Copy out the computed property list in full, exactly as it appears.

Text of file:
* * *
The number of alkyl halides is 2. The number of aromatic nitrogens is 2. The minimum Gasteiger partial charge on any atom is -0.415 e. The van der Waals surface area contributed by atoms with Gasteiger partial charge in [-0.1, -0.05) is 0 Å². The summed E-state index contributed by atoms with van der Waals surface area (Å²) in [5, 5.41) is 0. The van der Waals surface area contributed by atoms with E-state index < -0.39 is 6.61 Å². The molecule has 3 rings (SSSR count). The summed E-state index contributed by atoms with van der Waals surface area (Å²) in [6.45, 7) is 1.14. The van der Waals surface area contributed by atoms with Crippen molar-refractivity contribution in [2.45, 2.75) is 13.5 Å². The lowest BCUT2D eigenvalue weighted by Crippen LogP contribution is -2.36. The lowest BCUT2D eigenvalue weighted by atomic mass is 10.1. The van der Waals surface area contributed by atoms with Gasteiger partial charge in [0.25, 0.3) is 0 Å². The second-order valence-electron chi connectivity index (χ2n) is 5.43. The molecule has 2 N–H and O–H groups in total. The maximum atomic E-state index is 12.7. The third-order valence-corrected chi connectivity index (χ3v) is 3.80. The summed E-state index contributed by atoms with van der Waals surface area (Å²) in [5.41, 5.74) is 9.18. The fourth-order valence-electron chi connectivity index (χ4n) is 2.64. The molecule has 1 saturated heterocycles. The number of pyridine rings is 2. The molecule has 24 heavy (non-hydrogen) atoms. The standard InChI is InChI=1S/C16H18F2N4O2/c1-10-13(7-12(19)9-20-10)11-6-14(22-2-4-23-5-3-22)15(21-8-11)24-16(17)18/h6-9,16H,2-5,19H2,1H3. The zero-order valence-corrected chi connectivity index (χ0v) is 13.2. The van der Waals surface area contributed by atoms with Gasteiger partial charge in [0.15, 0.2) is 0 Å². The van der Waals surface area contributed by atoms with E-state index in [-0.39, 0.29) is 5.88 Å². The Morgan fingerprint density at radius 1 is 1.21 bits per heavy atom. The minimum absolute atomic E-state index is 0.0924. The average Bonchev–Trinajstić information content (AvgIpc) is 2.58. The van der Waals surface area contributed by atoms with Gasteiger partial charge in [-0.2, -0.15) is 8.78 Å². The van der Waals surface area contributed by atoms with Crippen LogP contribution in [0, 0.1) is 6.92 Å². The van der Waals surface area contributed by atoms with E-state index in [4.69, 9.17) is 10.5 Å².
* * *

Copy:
The number of alkyl halides is 2. The number of aromatic nitrogens is 2. The minimum Gasteiger partial charge on any atom is -0.415 e. The van der Waals surface area contributed by atoms with Gasteiger partial charge in [-0.1, -0.05) is 0 Å². The summed E-state index contributed by atoms with van der Waals surface area (Å²) in [5, 5.41) is 0. The van der Waals surface area contributed by atoms with E-state index < -0.39 is 6.61 Å². The molecule has 3 rings (SSSR count). The summed E-state index contributed by atoms with van der Waals surface area (Å²) in [6.45, 7) is 1.14. The van der Waals surface area contributed by atoms with Crippen molar-refractivity contribution in [2.45, 2.75) is 13.5 Å². The lowest BCUT2D eigenvalue weighted by Crippen LogP contribution is -2.36. The lowest BCUT2D eigenvalue weighted by atomic mass is 10.1. The van der Waals surface area contributed by atoms with Gasteiger partial charge in [0.25, 0.3) is 0 Å². The second-order valence-electron chi connectivity index (χ2n) is 5.43. The molecule has 2 N–H and O–H groups in total. The maximum atomic E-state index is 12.7. The third-order valence-corrected chi connectivity index (χ3v) is 3.80. The summed E-state index contributed by atoms with van der Waals surface area (Å²) in [5.41, 5.74) is 9.18. The fourth-order valence-electron chi connectivity index (χ4n) is 2.64. The molecule has 1 saturated heterocycles. The number of pyridine rings is 2. The molecule has 24 heavy (non-hydrogen) atoms. The standard InChI is InChI=1S/C16H18F2N4O2/c1-10-13(7-12(19)9-20-10)11-6-14(22-2-4-23-5-3-22)15(21-8-11)24-16(17)18/h6-9,16H,2-5,19H2,1H3. The zero-order valence-corrected chi connectivity index (χ0v) is 13.2. The van der Waals surface area contributed by atoms with Gasteiger partial charge in [0.15, 0.2) is 0 Å². The van der Waals surface area contributed by atoms with E-state index in [-0.39, 0.29) is 5.88 Å². The Morgan fingerprint density at radius 1 is 1.21 bits per heavy atom. The minimum absolute atomic E-state index is 0.0924. The average Bonchev–Trinajstić information content (AvgIpc) is 2.58. The van der Waals surface area contributed by atoms with Gasteiger partial charge in [-0.2, -0.15) is 8.78 Å². The van der Waals surface area contributed by atoms with Crippen LogP contribution in [0, 0.1) is 6.92 Å². The van der Waals surface area contributed by atoms with E-state index in [4.69, 9.17) is 10.5 Å².